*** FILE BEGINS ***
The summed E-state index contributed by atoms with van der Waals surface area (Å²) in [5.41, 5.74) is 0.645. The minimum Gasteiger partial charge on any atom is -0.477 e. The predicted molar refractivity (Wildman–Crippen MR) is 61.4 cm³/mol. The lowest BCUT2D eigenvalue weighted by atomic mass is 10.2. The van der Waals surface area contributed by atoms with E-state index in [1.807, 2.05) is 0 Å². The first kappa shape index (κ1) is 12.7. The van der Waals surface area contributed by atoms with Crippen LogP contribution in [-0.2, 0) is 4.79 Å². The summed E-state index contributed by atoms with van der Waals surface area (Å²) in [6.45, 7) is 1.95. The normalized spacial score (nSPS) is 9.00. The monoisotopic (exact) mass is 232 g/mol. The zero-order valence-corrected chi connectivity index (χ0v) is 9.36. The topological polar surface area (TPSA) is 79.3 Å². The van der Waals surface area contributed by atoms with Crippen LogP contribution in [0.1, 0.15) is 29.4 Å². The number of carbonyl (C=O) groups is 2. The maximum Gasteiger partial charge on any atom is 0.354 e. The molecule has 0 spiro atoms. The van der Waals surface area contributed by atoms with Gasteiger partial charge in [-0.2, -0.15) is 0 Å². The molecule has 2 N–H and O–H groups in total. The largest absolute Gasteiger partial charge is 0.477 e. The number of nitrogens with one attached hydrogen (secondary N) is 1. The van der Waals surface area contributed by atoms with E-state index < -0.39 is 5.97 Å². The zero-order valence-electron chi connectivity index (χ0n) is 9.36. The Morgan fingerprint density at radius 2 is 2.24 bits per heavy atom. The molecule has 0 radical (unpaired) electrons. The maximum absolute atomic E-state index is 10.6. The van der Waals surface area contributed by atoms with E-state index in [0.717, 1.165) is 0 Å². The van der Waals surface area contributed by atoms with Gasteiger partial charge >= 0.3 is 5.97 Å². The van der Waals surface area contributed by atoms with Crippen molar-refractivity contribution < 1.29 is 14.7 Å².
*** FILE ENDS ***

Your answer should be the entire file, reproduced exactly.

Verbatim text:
The summed E-state index contributed by atoms with van der Waals surface area (Å²) in [5.41, 5.74) is 0.645. The minimum Gasteiger partial charge on any atom is -0.477 e. The predicted molar refractivity (Wildman–Crippen MR) is 61.4 cm³/mol. The lowest BCUT2D eigenvalue weighted by atomic mass is 10.2. The van der Waals surface area contributed by atoms with E-state index in [1.807, 2.05) is 0 Å². The first kappa shape index (κ1) is 12.7. The van der Waals surface area contributed by atoms with Crippen LogP contribution in [-0.2, 0) is 4.79 Å². The summed E-state index contributed by atoms with van der Waals surface area (Å²) in [6.45, 7) is 1.95. The normalized spacial score (nSPS) is 9.00. The monoisotopic (exact) mass is 232 g/mol. The zero-order valence-corrected chi connectivity index (χ0v) is 9.36. The topological polar surface area (TPSA) is 79.3 Å². The van der Waals surface area contributed by atoms with Crippen LogP contribution in [0.1, 0.15) is 29.4 Å². The number of carbonyl (C=O) groups is 2. The maximum Gasteiger partial charge on any atom is 0.354 e. The molecule has 0 spiro atoms. The van der Waals surface area contributed by atoms with Gasteiger partial charge in [-0.2, -0.15) is 0 Å². The molecule has 2 N–H and O–H groups in total. The largest absolute Gasteiger partial charge is 0.477 e. The number of nitrogens with one attached hydrogen (secondary N) is 1. The van der Waals surface area contributed by atoms with E-state index < -0.39 is 5.97 Å². The zero-order valence-electron chi connectivity index (χ0n) is 9.36. The Morgan fingerprint density at radius 2 is 2.24 bits per heavy atom. The molecule has 0 radical (unpaired) electrons. The maximum absolute atomic E-state index is 10.6. The van der Waals surface area contributed by atoms with E-state index in [0.717, 1.165) is 0 Å². The van der Waals surface area contributed by atoms with Gasteiger partial charge >= 0.3 is 5.97 Å². The van der Waals surface area contributed by atoms with Crippen molar-refractivity contribution < 1.29 is 14.7 Å².